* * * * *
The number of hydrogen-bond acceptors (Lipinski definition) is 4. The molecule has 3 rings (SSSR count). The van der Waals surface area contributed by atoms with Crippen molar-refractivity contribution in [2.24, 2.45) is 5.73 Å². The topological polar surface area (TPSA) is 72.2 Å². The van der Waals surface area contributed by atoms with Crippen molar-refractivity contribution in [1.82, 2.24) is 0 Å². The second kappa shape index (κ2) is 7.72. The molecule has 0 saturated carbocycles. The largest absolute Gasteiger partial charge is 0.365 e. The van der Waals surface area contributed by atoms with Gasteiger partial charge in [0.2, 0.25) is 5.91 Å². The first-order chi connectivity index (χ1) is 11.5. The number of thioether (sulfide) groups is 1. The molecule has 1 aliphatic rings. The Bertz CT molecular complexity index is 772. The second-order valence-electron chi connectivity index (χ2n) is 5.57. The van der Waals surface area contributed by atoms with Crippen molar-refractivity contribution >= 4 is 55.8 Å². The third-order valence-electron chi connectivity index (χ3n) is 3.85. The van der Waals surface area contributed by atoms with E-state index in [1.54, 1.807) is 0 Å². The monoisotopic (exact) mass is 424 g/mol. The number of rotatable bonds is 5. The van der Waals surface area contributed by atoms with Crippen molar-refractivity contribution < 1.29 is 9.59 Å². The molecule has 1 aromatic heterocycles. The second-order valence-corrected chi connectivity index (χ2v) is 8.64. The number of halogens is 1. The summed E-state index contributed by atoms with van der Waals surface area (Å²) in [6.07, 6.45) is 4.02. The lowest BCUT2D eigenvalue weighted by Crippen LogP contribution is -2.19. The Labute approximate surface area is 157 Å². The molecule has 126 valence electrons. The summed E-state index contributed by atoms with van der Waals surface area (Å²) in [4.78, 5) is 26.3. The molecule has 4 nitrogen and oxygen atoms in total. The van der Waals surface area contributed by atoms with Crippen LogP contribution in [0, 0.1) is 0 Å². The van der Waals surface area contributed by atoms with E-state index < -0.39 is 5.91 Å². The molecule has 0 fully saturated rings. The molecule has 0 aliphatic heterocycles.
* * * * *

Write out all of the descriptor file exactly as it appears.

The number of hydrogen-bond acceptors (Lipinski definition) is 4. The molecule has 3 rings (SSSR count). The van der Waals surface area contributed by atoms with Crippen molar-refractivity contribution in [2.24, 2.45) is 5.73 Å². The topological polar surface area (TPSA) is 72.2 Å². The van der Waals surface area contributed by atoms with Crippen molar-refractivity contribution in [1.82, 2.24) is 0 Å². The second kappa shape index (κ2) is 7.72. The molecule has 0 saturated carbocycles. The largest absolute Gasteiger partial charge is 0.365 e. The van der Waals surface area contributed by atoms with Gasteiger partial charge in [0.2, 0.25) is 5.91 Å². The first-order chi connectivity index (χ1) is 11.5. The number of thioether (sulfide) groups is 1. The molecule has 1 aliphatic rings. The Bertz CT molecular complexity index is 772. The second-order valence-electron chi connectivity index (χ2n) is 5.57. The van der Waals surface area contributed by atoms with Crippen molar-refractivity contribution >= 4 is 55.8 Å². The third-order valence-electron chi connectivity index (χ3n) is 3.85. The van der Waals surface area contributed by atoms with E-state index in [1.54, 1.807) is 0 Å². The monoisotopic (exact) mass is 424 g/mol. The number of rotatable bonds is 5. The van der Waals surface area contributed by atoms with Crippen molar-refractivity contribution < 1.29 is 9.59 Å². The molecule has 1 aromatic heterocycles. The second-order valence-corrected chi connectivity index (χ2v) is 8.64. The number of halogens is 1. The summed E-state index contributed by atoms with van der Waals surface area (Å²) in [6.07, 6.45) is 4.02. The lowest BCUT2D eigenvalue weighted by Crippen LogP contribution is -2.19. The Labute approximate surface area is 157 Å². The molecule has 126 valence electrons. The summed E-state index contributed by atoms with van der Waals surface area (Å²) in [4.78, 5) is 26.3. The molecule has 4 nitrogen and oxygen atoms in total. The van der Waals surface area contributed by atoms with Crippen LogP contribution in [0, 0.1) is 0 Å². The van der Waals surface area contributed by atoms with E-state index < -0.39 is 5.91 Å². The molecule has 0 fully saturated rings. The molecule has 0 aliphatic heterocycles.